Cold, COVID-19 complicate situation for people without shelter
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It looks like a construction site.
Work crews hammering away, the scream of circular saws filling the air, the smell of fresh-cut wood everywhere.
In the Twin Cities, winter weather is coming, and soon.
“We’re working against that deadline,” said Jeff Linert, a board member with the homeless advocacy group Settled. “To get everything set up, and we’d like to get these in, so that we can get these people out of the woods and into some community where they’re valued.”
In fact, all that hard work and elbow grease is from volunteers, busily constructing five tiny homes in a parking lot at Woodland Hills Church in Maplewood — each one an individual home for a person experiencing chronic homelessness.
"An army of volunteers to build housing that’s going to last 50 or a 100 years,” says Gabrielle Clowdus, co-founder of Settled. “More than ever, we need places that are long-term. We can’t just continue to do emergency responses and warehouse people while we’re waiting for affordable housing to be built.”
In St. Paul alone, it’s estimated there are now approximately 400 people experiencing homelessness; 285 are now sheltered in hotel rooms, and others are in tent encampments.
"You’re having people together and they don’t feel valued,” Linert said. “Feel like cattle and not like people.”
The homeless, and those trying to help them, face "the two C’s": cold and COVID-19.
With the pandemic still raging, advocates say the idea of warehousing people in dormitory shelters is a potential health threat.
“We’ve had people doubled up, sleeping on floors, on luncheon floors, packing people in to get them from the cold,” Ramsey County Commissioner Trista Matascastillo said. “We can’t do that.”
So now, Ramsey County has a plan to lease Bethesda Hospital from M Health Fairview for 18 months for around $1.2 million.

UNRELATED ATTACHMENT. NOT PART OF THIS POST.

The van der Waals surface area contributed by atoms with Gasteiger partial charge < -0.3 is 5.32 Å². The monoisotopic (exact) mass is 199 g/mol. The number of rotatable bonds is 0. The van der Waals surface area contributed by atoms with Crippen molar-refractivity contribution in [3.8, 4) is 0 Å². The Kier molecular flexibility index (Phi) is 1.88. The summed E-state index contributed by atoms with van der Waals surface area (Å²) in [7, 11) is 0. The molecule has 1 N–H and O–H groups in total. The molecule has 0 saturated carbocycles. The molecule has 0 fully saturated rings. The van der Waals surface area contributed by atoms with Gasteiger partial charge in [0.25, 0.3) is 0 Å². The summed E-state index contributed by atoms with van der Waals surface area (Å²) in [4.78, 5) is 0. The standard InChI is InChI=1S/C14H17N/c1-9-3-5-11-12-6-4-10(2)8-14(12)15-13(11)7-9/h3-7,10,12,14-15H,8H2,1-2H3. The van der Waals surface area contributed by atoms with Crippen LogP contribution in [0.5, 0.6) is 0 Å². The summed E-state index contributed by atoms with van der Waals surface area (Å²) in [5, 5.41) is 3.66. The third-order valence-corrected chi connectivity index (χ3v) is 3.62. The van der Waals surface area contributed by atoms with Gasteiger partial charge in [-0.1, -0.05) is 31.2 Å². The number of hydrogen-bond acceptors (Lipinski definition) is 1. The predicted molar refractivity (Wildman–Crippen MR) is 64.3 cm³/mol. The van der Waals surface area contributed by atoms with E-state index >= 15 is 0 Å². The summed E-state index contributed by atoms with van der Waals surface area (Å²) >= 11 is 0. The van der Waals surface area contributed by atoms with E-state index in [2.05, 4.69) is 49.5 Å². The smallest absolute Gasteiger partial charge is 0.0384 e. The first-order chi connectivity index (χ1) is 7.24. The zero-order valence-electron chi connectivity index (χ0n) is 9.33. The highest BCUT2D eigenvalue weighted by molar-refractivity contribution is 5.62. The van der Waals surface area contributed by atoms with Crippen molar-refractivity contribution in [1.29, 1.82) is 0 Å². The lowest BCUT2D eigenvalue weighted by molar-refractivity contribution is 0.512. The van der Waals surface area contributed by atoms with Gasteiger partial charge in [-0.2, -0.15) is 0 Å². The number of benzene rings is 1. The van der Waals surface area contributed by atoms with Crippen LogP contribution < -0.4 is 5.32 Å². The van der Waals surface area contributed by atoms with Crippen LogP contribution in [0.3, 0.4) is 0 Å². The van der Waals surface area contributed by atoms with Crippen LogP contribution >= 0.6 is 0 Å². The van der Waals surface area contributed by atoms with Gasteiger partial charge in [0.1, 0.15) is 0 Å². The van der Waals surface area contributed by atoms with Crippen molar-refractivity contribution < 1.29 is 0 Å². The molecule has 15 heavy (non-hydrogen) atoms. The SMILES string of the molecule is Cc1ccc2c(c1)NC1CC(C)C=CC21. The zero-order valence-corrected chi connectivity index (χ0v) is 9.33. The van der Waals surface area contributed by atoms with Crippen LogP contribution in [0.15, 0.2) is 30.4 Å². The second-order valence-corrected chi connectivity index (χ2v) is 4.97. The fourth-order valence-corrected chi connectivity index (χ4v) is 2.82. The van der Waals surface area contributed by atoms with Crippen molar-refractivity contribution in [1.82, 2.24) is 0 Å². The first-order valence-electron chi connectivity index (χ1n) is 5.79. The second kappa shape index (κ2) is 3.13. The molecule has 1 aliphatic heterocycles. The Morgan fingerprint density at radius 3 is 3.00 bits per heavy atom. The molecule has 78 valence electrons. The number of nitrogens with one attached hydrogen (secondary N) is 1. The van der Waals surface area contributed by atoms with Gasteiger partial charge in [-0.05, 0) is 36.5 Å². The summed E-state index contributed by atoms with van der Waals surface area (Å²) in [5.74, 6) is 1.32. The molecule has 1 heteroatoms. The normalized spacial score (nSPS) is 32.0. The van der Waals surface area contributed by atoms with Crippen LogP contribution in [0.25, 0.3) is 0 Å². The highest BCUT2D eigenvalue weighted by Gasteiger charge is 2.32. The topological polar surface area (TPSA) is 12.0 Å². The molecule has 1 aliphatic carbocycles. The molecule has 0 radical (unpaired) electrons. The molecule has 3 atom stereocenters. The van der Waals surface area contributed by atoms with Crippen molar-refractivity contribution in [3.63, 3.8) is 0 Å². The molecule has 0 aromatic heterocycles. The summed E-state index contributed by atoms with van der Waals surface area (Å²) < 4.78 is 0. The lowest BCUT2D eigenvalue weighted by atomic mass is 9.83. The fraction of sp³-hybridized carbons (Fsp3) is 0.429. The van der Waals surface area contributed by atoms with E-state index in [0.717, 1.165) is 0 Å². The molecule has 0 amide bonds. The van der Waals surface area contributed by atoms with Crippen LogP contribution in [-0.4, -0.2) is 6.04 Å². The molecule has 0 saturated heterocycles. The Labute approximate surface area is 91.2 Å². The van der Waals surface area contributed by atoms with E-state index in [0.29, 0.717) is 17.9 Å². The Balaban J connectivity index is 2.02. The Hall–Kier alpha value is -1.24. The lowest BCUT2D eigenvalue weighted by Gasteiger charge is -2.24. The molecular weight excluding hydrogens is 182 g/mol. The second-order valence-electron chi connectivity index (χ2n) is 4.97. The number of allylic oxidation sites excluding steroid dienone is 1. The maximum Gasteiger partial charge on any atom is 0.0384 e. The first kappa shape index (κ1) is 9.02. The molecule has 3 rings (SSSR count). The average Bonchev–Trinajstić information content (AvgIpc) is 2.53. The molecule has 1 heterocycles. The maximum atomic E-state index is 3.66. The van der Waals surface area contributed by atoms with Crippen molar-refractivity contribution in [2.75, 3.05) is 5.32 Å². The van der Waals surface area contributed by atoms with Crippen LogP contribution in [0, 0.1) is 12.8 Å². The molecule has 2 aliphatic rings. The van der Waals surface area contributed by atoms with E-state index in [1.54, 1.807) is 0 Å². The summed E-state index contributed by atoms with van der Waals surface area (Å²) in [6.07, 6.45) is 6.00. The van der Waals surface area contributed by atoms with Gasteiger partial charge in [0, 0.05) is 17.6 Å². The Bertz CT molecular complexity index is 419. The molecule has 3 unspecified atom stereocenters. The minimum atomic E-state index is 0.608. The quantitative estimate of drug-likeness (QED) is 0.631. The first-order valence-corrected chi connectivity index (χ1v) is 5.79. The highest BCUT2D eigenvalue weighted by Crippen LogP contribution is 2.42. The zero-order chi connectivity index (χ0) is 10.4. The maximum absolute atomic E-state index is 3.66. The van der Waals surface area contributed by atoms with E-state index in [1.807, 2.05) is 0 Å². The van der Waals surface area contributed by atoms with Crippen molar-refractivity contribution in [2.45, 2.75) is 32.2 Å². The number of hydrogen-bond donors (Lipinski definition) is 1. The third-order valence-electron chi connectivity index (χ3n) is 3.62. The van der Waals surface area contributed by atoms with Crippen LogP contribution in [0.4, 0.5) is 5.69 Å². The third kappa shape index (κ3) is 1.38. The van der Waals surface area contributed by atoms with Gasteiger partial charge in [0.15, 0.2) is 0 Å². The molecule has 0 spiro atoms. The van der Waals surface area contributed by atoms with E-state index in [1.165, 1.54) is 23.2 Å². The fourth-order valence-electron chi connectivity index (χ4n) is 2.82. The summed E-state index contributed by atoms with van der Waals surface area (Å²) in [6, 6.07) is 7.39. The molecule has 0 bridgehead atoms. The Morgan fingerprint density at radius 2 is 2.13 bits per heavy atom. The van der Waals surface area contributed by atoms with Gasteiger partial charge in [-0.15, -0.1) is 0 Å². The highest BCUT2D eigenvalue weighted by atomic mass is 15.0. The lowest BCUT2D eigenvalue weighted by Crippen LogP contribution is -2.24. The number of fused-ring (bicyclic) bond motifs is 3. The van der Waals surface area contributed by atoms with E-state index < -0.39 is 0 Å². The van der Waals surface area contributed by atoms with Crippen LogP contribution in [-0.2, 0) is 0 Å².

The facility would be a safe-distancing shelter for 100 homeless people, and perhaps a dozen or so COVID-19 patients.
"For us, it is about how can we rent the building and lease the building from Bethesda, so we can move folks who are currently experiencing homelessness inside,” Matascastillo said. “There would be an opportunity at the hospital for individual rooms. We can distance in the cafeteria if we provide food. Obviously hand-washing and sanitation as well."
But the plan is getting pushback from neighbors and the Minnesota Nurses Association after M Health Fairview’s announcement earlier this month of plans to lay off 900 people.
“Minnesota Nurses Association is totally not against finding shelter for the homeless,” MNA President Mary Turner told 5 EYEWITNESS NEWS. “We just have reservations about laying off or restructuring during a pandemic.”
In a statement, M Health Fairview says during the pandemic, “… rising costs are far outpacing reimbursement rates. In the first six months of this year, Fairview lost $163 million.”
The statement also says “COVID-19 patients housed at Bethesda will be transferred to St. Joseph’s Hospital by the end of 2020.”
Meantime, the Ramsey County Board of Commissioners is scheduled to vote on the lease plan this Tuesday.
“This is 100 more beds. We need to find 400 new beds,” Matascastillo said. “This is temporary. This is just a solution to stabilize the population long enough that we can go upstream and get permanent housing solutions, and we’re working on both.”
Back in Maplewood, the goal by Settled volunteers is to finish the small structures, each about the size of a fish house, by mid-November. They cost about $25,000 apiece and are financed by individual church congregations.
The homes will be placed on church property in a cluster called a "sacred settlement."
The work goes on, even as the cold weather season quickly approaches and the pandemic threat continues.
“It’s more relevant than ever that we’re building individual, single homes,” Clowdus said. “So that people can have their own individual space, and then as a sacred settlement, they can be a kind of bubble unto themselves.”